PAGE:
Changing Icons in El Capitan

I updated my MacBook Pro to El Capitan last night and at once noticed that my custom icons that I loved had been changed back to the default icons that come with OS X. I tried to change them back to the custom icons I had set up last year, but they wouldn’t ever change. So this morning I set about to learning how to change them.

My dock with custom icons

Since El Capitan is so recent, I did not find any tutorials about this subject, so I decided to take it upon myself to write up a little tutorial for anyone who needs a little help.

One of the new features in El Capitan is the Security Integrity Protection (also called rootless), which is just a fancy way of saying that system files cannot be added, edited, or deleted while the feature is turned on. This means that you cannot change icons for system programs, such as Safari, Messages, and iTunes. So while the main process of changing icons in El Capitan is the same as with previous versions of OS X, you first have to turn off SIP.

It is worth noting that the process outlines below is only necessary when changing system application icons. For any other application it is not needed.


Turn Off SIP

  1. Turn off your Mac
  2. Turn it back on and hold ⌘-R until the Apple logo with a progress bar pops up, this boots your Mac into Recovery Mode
  3. Click “Utilities” in the menu bar, and select Terminal
  4. Type the command csrutil status in order to check whether SIP is enabled or disabled.
  5. If enabled, type csrutil disable, this will turn off SIP
  6. Click the  in the menu bar and select Restart

Change Icons

Since SIP is turned off now, you can change icons! If you already know how to do this part you can skip to the next section (it is the same process as with previous OS X releases).

To change the icon of an application:

  1. Open a Finder window and go to the folder where the new icon is located
  2. Open a new Finder window
  3. Open the Applications folder
  4. Find the application you want to change the icon for
  5. Either right-click on the application and choose “Get Info”, or hit ⌘-I
  6. Now simply drag the new icon onto the icon image in the Info window (as seen in the image below)
  7. If this application is a system application (anything bundled with OS X like Calendar, Reminders, etc.) you will have to enter your password to allow the change
  8. Congratulations! That application’s icon is much prettier now!

In order to see the changes in your dock, open Terminal and enter killall Dock to restart the dock.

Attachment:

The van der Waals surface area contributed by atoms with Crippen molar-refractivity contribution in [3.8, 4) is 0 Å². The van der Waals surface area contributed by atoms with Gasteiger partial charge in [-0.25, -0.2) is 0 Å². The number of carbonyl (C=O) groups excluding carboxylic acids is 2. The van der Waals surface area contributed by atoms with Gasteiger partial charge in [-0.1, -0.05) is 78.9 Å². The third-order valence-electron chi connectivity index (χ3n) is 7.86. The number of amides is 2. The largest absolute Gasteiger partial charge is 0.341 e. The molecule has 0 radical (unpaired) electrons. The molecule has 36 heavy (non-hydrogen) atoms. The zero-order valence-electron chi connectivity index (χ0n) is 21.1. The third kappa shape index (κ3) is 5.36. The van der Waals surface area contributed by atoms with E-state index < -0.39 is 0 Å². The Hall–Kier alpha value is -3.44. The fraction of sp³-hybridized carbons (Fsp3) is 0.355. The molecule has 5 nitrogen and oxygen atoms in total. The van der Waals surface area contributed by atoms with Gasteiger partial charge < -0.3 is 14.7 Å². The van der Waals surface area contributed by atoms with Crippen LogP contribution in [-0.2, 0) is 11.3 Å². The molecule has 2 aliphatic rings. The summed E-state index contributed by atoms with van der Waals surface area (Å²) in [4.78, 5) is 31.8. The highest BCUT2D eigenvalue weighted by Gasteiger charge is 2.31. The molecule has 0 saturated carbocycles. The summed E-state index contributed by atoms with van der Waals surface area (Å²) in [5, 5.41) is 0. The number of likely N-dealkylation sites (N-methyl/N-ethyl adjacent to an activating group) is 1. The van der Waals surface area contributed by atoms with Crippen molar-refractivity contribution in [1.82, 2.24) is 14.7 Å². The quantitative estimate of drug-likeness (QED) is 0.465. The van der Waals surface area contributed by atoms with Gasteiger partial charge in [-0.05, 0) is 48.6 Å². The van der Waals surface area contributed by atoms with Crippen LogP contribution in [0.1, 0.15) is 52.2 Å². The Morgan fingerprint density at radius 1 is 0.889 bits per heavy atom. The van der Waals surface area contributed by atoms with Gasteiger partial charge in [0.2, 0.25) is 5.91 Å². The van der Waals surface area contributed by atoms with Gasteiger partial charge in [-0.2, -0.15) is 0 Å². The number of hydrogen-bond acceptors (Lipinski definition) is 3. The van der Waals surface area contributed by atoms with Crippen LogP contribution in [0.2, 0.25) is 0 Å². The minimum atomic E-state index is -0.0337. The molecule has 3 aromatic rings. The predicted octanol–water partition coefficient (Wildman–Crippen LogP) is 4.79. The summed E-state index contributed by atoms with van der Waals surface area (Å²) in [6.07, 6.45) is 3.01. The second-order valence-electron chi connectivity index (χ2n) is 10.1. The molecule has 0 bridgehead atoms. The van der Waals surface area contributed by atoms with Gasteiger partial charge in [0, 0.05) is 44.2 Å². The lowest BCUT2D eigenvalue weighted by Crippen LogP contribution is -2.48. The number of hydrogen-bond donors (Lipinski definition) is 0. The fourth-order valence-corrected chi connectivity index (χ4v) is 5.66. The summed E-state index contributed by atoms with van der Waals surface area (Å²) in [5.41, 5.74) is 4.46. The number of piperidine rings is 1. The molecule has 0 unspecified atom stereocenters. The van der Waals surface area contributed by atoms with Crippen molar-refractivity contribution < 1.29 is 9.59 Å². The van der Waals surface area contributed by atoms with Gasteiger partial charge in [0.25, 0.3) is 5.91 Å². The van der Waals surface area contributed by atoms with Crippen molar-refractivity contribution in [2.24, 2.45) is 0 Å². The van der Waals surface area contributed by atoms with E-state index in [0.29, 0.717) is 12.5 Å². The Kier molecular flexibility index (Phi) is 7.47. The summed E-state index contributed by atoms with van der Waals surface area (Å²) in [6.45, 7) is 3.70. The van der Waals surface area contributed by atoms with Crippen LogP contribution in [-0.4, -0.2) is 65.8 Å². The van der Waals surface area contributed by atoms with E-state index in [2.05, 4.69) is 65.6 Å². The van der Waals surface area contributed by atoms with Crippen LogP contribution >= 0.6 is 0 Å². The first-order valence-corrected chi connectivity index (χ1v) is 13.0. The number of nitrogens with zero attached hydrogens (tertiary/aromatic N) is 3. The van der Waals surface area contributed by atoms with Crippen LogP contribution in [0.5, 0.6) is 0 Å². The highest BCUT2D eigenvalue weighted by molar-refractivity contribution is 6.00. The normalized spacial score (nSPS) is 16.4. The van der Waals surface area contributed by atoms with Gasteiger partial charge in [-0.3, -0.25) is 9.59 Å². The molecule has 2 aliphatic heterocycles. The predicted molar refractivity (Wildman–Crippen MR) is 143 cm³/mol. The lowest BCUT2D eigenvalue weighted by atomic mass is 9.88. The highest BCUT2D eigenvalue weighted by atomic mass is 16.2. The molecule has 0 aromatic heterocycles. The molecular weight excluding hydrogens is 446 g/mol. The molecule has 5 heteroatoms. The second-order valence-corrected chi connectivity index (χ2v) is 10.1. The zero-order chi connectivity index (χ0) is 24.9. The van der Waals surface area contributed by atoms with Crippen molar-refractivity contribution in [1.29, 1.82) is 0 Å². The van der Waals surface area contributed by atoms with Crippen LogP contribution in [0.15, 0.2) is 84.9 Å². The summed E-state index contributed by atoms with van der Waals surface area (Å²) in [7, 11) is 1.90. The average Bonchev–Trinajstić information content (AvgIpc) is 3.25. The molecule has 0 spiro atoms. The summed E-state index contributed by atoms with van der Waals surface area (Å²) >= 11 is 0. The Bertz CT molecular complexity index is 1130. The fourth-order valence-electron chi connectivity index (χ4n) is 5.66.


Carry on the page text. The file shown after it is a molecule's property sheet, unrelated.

Change the Finder Icon

Changing the Finder icon is a more involved process than with other applications.

  1. If the file you want to use as the new icon is a .icns file, change the extension of the file to .png. This can be done by renaming the file
  2. Open a new Finder window and enter the shortcut Command-Shift-G
  3. Paste this address into the dialog and click “Go” /System/Library/CoreServices/Dock.app/Contents/Resources/
  4. Find and copy the finder.png and finder@2x.png files into a backup location
  5. Remove the finder.png and finder@2x.png files from the folder
  6. Move your new icon (with the .png extension) into the Resources folder, you will have to authenticate with your password
  7. Hit Command-Shift-G again and go to this new address /private/var/folders/
  8. Now search for “com.apple.dock.iconcache” and delete the file once it is found
  9. Open Terminal and enter the command killall Dock to restart your dock. Your new Finder icon should show up!

Turn On SIP

Now that you have finished updating the icons that you would like to update, you should turn SIP back on. This process is the same as turning it off, except you will use the csrutil enable command to turn SIP on. I have listed the steps below if you don’t want to scroll back to the top again.

  1. Turn off your Mac
  2. Turn it back on and hold ⌘-R until the Apple logo with a progress bar pops up, this boots your Mac into Recovery Mode
  3. Click “Utilities” in the menu bar, and select Terminal
  4. Use the command csrutil status in order to check whether SIP is enabled or disabled.
  5. If disabled, type csrutil enable, this will turn on SIP
  6. Click the  in the menu bar and select Restart

Enjoy Your New Dock!

I’m not a huge fan of the stock icons for OS X, especially after the design refresh of Yosemite. That’s why I choose to customize the icons of applications on my Mac. I really love the icons made by the wonderful Ollin Bohan, which can be downloaded from his website here.

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Nathan Ansel

Nathan Ansel

Nathan is an iOS Developer that has a passion for making beautiful, well developed apps. He loves Swift, fitness, and playing video games. He can be found on twitter at nathan3o4.